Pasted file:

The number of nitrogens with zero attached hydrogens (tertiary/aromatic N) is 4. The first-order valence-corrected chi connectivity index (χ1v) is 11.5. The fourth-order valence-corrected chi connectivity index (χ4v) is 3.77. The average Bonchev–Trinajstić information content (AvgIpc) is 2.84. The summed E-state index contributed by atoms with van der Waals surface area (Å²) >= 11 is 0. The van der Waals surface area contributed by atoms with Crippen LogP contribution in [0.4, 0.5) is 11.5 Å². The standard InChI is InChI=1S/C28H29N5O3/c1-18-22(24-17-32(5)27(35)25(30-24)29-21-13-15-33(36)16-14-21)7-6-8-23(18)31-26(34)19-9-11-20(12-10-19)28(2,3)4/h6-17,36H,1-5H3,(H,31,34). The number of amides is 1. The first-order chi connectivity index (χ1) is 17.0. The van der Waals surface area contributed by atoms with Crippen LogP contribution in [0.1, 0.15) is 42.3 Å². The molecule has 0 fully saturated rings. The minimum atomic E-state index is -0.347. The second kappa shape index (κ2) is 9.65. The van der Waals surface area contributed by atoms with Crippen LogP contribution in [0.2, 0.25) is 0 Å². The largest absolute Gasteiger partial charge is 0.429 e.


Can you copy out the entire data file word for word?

The number of nitrogens with zero attached hydrogens (tertiary/aromatic N) is 4. The first-order valence-corrected chi connectivity index (χ1v) is 11.5. The fourth-order valence-corrected chi connectivity index (χ4v) is 3.77. The average Bonchev–Trinajstić information content (AvgIpc) is 2.84. The summed E-state index contributed by atoms with van der Waals surface area (Å²) >= 11 is 0. The van der Waals surface area contributed by atoms with Crippen LogP contribution in [0.4, 0.5) is 11.5 Å². The standard InChI is InChI=1S/C28H29N5O3/c1-18-22(24-17-32(5)27(35)25(30-24)29-21-13-15-33(36)16-14-21)7-6-8-23(18)31-26(34)19-9-11-20(12-10-19)28(2,3)4/h6-17,36H,1-5H3,(H,31,34). The number of amides is 1. The first-order chi connectivity index (χ1) is 17.0. The van der Waals surface area contributed by atoms with Crippen LogP contribution in [0.1, 0.15) is 42.3 Å². The molecule has 0 fully saturated rings. The minimum atomic E-state index is -0.347. The second kappa shape index (κ2) is 9.65. The van der Waals surface area contributed by atoms with Crippen LogP contribution in [0.2, 0.25) is 0 Å². The largest absolute Gasteiger partial charge is 0.429 e.